Clicking came from somewhere in the darkness under the spider’s eyes.

“You’ll never have to know or worry about it.”

Phil thought about Carolyn, how she could see through people’s ruse: dressed in their best, wearing a sincere smile, making promises about keeping the place clean, and never being any trouble. “Rent will never be a problem.” Until it was. “I’ll always be on time.” Until they weren’t. Carolyn knew the lies under the surface. She could pick out their sales tags stuck under collars or up sleeves so clothes could be returned later. But here was this beast, no Sunday-best or mouth to fake a smile. It had nothing to hide behind. Phil didn’t have much choice.

For once he was thankful for Carolyn’s absence. She wouldn’t have to watch him make a deal with a monster.

That night, Phil took a long shower while thinking about setting the place on fire, but he figured the creature would escape. Even if he just ignored the place, didn’t keep the ad, he had a feeling the spider would find him. Phil crawled in bed and laid his hand on Carolyn’s pillow. The rough fabric didn’t provide any comfort. “It would have killed me,” he said. “What could I do?”

The following week he called the newspaper to lower the rent and change the contact number. He had to get a phone installed for the spider.

“I’ll handle the calls,” it had said. “I’ve been doing this for a long time.” The less he had to do with it the better, but the thought of it all shook him up. That the spider knew how to approach it all, its confidence it wouldn’t get caught, made Phil wonder what else in the world he didn’t know about. He thought back to their phone conversation. The spider said he had family all over the globe. Phil couldn’t fathom it.

He reconciled with himself that the spider served a purpose. All those people that had come before, the ones who’d taken advantage of him and left him messes to clean up, he was sending that trash for the spider to take care of. It was a public service for other landlords.

For two years Phil kept up with the newspaper ad. Every month, he’d park his truck by the mailbox at the main road. He worried the spider would mistake him for a stranger. He’d cleanout the junk mail posted to tenants who hadn’t lived there in years. The spider left the rent in a web cocoon under the mailbox. He kept the money in a shoebox under his bed. The cocoon’s coarse, sticky sinews, like cotton candy mixed with sand, rubbed his fingers raw. The stain on his skin lasted for days.

Each time it hurt worse, as though wearing down his defenses. He’d long since stopped stroking Carolyn’s pillow. It no longer brought him comfort. The frayed fabric reminded him too much of the web. Carolyn wouldn’t want him touching her anyway.

Only once, Gus called and asked if the place was still available.

“Naw, I gave-up on that place,” Phil said.

“My cousin’s daughter is looking for a place,” Gus said.

“I’m done with it.” Phil said. “Just let it be.”

“I’ll take care of it if she makes a mess.”

“Stay out of it, damn it,” Phil said, getting angry. Gus wouldn’t understand any other way, and he couldn’t tell him the truth. “I’m done worrying about that place.”

“Alright, Phil,” Gus said. His voice had changed, as though Phil could hear their age difference. “Just trying to help.”

“Thank you,” Phil said. He’d never yelled, or even raised his voice to Gus. It hurt. “I’m just getting too old to deal with any of it and I won’t be depending on anyone else to deal with it either.”

“I understand ya, Phil,” Gus said, clearing his throat. “She’ll have to find another place. She’d probably wreck it anyhow.”

After that call, Phil worked on plans to rid himself of the creature.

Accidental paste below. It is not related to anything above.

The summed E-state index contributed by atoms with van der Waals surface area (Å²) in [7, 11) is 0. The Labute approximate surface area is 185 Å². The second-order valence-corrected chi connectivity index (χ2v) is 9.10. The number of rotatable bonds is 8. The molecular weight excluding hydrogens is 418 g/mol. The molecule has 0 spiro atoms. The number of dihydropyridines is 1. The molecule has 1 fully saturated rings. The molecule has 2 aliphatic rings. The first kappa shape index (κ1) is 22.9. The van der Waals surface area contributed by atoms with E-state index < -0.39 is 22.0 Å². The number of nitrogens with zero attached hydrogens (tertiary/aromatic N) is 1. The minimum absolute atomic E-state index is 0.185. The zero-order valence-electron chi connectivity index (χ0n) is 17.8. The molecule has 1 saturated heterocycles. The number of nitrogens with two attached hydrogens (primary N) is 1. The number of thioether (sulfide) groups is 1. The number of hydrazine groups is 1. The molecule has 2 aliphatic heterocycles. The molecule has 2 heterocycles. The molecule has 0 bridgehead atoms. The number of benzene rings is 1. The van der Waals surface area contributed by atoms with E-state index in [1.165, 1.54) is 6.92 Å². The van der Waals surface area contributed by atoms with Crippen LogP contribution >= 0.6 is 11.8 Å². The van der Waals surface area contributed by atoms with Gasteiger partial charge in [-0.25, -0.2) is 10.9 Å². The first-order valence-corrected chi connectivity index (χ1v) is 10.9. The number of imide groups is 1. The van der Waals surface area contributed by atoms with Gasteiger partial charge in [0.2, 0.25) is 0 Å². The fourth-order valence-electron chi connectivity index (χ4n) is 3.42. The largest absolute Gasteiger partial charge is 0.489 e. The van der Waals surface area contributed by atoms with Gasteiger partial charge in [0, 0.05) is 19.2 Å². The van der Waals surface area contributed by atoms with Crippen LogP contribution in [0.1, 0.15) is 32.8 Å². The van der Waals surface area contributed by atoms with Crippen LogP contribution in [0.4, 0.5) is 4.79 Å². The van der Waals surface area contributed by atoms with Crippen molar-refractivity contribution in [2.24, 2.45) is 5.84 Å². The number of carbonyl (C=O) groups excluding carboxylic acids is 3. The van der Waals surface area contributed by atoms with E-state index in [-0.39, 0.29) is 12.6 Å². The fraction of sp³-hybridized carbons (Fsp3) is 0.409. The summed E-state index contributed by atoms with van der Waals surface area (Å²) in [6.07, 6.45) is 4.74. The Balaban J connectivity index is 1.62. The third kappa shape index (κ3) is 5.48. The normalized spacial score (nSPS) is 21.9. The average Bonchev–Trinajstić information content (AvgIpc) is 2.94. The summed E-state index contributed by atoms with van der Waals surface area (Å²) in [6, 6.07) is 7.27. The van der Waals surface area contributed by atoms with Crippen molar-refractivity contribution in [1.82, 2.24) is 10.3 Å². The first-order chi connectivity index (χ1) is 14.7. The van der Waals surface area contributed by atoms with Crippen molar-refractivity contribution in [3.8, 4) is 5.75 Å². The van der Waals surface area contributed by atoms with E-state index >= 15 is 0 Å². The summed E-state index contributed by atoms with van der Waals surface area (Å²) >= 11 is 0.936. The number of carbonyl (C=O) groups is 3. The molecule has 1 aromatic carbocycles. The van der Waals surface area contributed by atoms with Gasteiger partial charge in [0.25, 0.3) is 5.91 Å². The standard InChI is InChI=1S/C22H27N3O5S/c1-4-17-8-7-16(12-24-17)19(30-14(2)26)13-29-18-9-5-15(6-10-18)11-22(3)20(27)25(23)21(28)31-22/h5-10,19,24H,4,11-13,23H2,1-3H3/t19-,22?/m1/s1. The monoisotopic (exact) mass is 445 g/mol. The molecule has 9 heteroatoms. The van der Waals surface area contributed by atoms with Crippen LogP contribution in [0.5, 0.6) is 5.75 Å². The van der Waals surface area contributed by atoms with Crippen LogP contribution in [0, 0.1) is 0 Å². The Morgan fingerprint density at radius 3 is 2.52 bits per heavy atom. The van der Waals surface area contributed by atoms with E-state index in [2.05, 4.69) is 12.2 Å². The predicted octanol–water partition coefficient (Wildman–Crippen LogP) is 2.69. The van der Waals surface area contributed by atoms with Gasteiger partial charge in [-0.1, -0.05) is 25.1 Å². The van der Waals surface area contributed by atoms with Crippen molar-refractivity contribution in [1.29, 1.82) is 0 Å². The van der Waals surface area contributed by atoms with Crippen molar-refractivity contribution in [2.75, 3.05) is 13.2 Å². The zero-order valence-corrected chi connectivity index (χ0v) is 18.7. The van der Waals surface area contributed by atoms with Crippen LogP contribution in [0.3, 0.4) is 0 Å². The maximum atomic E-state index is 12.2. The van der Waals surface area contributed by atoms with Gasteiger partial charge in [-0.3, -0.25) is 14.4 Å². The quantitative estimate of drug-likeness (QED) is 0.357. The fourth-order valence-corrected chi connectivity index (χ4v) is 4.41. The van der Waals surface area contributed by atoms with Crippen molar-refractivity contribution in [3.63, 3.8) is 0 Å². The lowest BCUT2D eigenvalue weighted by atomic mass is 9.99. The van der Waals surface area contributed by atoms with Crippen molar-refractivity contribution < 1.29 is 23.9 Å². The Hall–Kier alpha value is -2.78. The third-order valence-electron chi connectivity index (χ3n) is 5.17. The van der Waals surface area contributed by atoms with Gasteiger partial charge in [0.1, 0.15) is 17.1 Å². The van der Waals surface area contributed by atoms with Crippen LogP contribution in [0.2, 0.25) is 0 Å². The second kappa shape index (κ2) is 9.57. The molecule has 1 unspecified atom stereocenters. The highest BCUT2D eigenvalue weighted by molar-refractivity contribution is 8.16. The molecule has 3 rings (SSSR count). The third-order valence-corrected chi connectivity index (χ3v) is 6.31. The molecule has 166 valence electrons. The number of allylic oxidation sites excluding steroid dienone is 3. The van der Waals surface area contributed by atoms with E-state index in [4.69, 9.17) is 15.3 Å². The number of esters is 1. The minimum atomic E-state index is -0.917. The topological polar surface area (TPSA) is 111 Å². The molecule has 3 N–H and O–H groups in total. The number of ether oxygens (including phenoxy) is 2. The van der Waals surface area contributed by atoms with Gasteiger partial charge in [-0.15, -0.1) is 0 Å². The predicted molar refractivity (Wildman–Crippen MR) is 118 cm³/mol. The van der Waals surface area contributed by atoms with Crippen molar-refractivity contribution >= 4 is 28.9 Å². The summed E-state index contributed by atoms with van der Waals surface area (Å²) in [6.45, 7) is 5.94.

He’d thought about cutting through the water tower’s legs, let it fall on the house, but the spider would probably hear him working. Sometimes he settled on fire, again, but couldn’t bring himself to try. It was funny, not in any comical way, that he wanted the spider gone. He’d been looking for a single occupant, someone that would pay the rent on time.

The spider never bothered him, paid every month, but the state of the cash worked on Phil the most. Crumpled, tacky, and smelling awful, the bills looked like they’d been decaying: a reminder of why the spider lived there, and what Phil played a part in.

Phil lost track of how long the spider had been there crouched in its hovel, attacking unsuspecting victims. He couldn’t remember what the house looked like anymore. How ever long the spider had been there, what ever amount of time had passed since he’d yelled at Gus, they’d never discussed it again.

Near the end of fall, Gus visited Phil with a friend. They didn’t stay long, and just shot the shit. Phil had heard the man’s name before, but couldn’t remember from where.

Two days later, Gus’s wife called. “You seen Gus, Phil?

“Yeah, he came by yesterday with some fellow.”

“You’re the last person I could think to call. You might be the last one to see him and that real estate guy,” she said.

Phil’s body went limp and cold; he could barely keep a grip on the phone. “I see, did he say what they were doing that day?” he said.

“No, his secretary said his calendar says Kent property, but they don’t have any Kent’s with property on the books.”

He saw the spider first coming from the forest, and remembered how just about everything in his body had evacuated like a flood. Phil knew it should have said Kemp Property. “I’m sorry, Pam,” he said and hung-up the phone.

Right now his best friend hung, wrapped-up in a cocoon, the spider’s fat, hairy body hunched over him, feeding. If only he’d let that fiend take him that first day, he’d be the one in the cocoon being bled dry.

He wondered if the spider kept the people alive, or if they died after one bite. It must be a painful process. Long, drawn-out, like wasting away in a demented state. The way Carolyn had wilted, first her mind, then her body. His time had come.

He gasped for air, fighting to keep his heart pumping. He had one last thing to do.

Without leaving a note, Phil made his way out to the gravel road. He stopped in town for a can of spray paint. His hands shook as he paid the cashier, couldn’t look the kid in the eyes, or return his “Have a good day.”

Phil drove down the dirt road a bit, and parked his truck diagonally across the road. Moving his arms in wide sweeps, he painted KEEP OUT from bumper to bumper.

His feet fought every step. He said, “It’ll be like touching Carolyn’s pillow.”